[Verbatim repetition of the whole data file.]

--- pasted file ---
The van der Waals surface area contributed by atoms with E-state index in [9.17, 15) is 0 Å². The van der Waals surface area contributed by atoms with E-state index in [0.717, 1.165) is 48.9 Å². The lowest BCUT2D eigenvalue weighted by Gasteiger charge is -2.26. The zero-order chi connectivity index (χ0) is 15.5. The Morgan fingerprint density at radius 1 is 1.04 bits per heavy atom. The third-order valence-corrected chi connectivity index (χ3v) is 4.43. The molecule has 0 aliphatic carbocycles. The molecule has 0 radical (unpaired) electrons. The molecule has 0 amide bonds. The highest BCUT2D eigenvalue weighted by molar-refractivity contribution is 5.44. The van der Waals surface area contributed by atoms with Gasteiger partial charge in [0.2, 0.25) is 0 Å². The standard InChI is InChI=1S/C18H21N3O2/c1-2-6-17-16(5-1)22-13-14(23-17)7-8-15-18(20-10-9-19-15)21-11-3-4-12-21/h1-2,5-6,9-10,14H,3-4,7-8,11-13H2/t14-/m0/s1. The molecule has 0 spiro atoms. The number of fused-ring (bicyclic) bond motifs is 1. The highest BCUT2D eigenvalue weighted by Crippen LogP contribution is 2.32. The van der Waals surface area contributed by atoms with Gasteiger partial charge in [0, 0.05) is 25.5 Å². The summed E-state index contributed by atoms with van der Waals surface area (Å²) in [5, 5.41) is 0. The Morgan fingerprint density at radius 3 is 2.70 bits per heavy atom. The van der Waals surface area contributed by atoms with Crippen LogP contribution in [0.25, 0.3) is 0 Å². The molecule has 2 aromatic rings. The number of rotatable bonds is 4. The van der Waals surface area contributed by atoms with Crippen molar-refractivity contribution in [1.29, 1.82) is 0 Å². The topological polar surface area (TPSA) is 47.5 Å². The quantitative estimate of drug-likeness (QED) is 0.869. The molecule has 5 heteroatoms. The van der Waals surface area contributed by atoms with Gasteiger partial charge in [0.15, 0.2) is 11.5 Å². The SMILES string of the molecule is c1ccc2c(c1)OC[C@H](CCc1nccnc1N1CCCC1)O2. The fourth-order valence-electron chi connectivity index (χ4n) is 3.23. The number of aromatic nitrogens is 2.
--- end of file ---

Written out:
The van der Waals surface area contributed by atoms with E-state index in [9.17, 15) is 0 Å². The van der Waals surface area contributed by atoms with E-state index in [0.717, 1.165) is 48.9 Å². The lowest BCUT2D eigenvalue weighted by Gasteiger charge is -2.26. The zero-order chi connectivity index (χ0) is 15.5. The Morgan fingerprint density at radius 1 is 1.04 bits per heavy atom. The third-order valence-corrected chi connectivity index (χ3v) is 4.43. The molecule has 0 aliphatic carbocycles. The molecule has 0 radical (unpaired) electrons. The molecule has 0 amide bonds. The highest BCUT2D eigenvalue weighted by molar-refractivity contribution is 5.44. The van der Waals surface area contributed by atoms with Gasteiger partial charge in [0.2, 0.25) is 0 Å². The standard InChI is InChI=1S/C18H21N3O2/c1-2-6-17-16(5-1)22-13-14(23-17)7-8-15-18(20-10-9-19-15)21-11-3-4-12-21/h1-2,5-6,9-10,14H,3-4,7-8,11-13H2/t14-/m0/s1. The molecule has 0 spiro atoms. The number of fused-ring (bicyclic) bond motifs is 1. The highest BCUT2D eigenvalue weighted by Crippen LogP contribution is 2.32. The van der Waals surface area contributed by atoms with Gasteiger partial charge in [0, 0.05) is 25.5 Å². The summed E-state index contributed by atoms with van der Waals surface area (Å²) in [5, 5.41) is 0. The Morgan fingerprint density at radius 3 is 2.70 bits per heavy atom. The van der Waals surface area contributed by atoms with Crippen LogP contribution in [0.25, 0.3) is 0 Å². The molecule has 2 aromatic rings. The number of rotatable bonds is 4. The van der Waals surface area contributed by atoms with Crippen molar-refractivity contribution in [1.29, 1.82) is 0 Å². The topological polar surface area (TPSA) is 47.5 Å². The quantitative estimate of drug-likeness (QED) is 0.869. The molecule has 5 heteroatoms. The van der Waals surface area contributed by atoms with Gasteiger partial charge in [0.15, 0.2) is 11.5 Å². The SMILES string of the molecule is c1ccc2c(c1)OC[C@H](CCc1nccnc1N1CCCC1)O2. The fourth-order valence-electron chi connectivity index (χ4n) is 3.23. The number of aromatic nitrogens is 2.